Recently, Connecticut has had an increase in insurance claims for crumbling foundations due to faulty foundations poured in the 1980s and 1990s. Some foundations poured during this time frame contained a mineral, pyrrhotite, which can cause cracking when it reacts with oxygen and water. It is estimated nearly 20,000 foundations poured contain the mineral.

The problem many policyholders are encountering is the collapse provision in their insurance policies. Typical policy language defines collapse as “an abrupt falling down or caving in of a building or any part of a building”; contrasted with language in the same policy: “a building or any part of a building that is standing is not considered to be in a state of collapse even if it shows evidence of cracking, bulging, sagging, bending, leaning, settling, shrinkage or expansion.” These apparently conflicting definitions of collapse arise from the conflicting meaning of the term “collapse” as it has evolved in court cases from the various states. The traditional view defined collapse as a falling down or caving in, and the liberal view allowed for a substantial impairment of structural integrity without an actual collapse. In addition to this, some homeowners are burdened by a “sudden” clause, where the collapse must be sudden to be covered, and the deterioration of a foundation occurs over time.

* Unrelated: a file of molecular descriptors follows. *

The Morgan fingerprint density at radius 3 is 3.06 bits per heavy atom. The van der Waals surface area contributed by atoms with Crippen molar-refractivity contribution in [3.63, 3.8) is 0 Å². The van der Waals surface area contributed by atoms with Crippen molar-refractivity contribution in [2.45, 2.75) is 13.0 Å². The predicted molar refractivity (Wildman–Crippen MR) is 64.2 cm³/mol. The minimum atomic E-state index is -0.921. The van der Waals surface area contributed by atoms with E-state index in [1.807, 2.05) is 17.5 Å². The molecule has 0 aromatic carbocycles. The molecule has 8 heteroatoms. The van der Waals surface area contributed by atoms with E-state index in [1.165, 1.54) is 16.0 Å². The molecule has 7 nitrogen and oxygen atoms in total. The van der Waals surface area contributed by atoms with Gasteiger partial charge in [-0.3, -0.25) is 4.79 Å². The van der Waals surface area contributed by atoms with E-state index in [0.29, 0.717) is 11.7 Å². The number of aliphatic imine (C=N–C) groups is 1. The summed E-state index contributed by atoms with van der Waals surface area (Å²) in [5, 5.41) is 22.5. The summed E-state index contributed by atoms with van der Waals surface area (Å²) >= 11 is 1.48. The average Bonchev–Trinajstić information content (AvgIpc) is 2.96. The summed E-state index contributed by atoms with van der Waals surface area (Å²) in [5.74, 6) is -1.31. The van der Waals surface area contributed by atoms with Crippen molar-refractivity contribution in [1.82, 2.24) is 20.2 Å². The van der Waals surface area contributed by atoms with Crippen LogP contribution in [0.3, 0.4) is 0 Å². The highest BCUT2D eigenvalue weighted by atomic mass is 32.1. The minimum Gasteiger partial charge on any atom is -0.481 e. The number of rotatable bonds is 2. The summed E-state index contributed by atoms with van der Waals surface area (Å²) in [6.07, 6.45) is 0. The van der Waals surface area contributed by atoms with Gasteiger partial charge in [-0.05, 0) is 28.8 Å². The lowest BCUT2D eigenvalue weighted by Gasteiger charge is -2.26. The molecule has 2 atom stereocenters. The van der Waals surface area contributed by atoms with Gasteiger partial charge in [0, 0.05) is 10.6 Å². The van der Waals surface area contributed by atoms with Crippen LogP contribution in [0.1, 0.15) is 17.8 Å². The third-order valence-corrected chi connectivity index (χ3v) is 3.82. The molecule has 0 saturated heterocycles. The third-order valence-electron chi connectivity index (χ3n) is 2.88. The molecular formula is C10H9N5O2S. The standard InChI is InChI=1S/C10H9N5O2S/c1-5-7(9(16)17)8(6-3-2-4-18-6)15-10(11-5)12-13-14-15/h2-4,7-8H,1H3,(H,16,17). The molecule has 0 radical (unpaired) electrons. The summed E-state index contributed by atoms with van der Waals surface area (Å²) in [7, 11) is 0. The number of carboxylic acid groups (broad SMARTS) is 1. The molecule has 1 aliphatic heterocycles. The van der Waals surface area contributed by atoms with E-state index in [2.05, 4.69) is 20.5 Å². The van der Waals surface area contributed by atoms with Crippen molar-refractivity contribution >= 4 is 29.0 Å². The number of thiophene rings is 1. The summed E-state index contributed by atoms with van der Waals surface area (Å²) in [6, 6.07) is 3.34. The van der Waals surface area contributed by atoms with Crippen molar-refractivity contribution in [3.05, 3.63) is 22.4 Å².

Connecticut has requested that insurance companies work with their insureds in good faith, and requested they join Connecticut’s “Crumbling Concrete Assistance Program,”—a relief fund for homeowners. If you are a Connecticut policyholder dealing with a foundation issue, Connecticut recently passed a law sealing complaints filed with Connecticut’s Department of Consumer Protection, and other state agencies, to protect homeowners worried filing such a complaint might harm any subsequent claim with the insurance company.

  • Frank Lombard

    While most of the attention on these claims have been focused on the “collapse” limitation, I question if the “ensuing loss” exception to the “faulty material” exclusion would apply.

    Most of the homes have sustained structural damage as a result of the “defective material”. It would appear the policy should extend coverage to cover this “ensuing” damage.

    In addition, policyholders are required to take reasonable steps to protect their property from further damage. I submit “reasonable steps” would include the cost of raising the structure so the defective material (foundation) can be replaced.

    Shouldn’t this be part of the “crumbling foundation” conversation?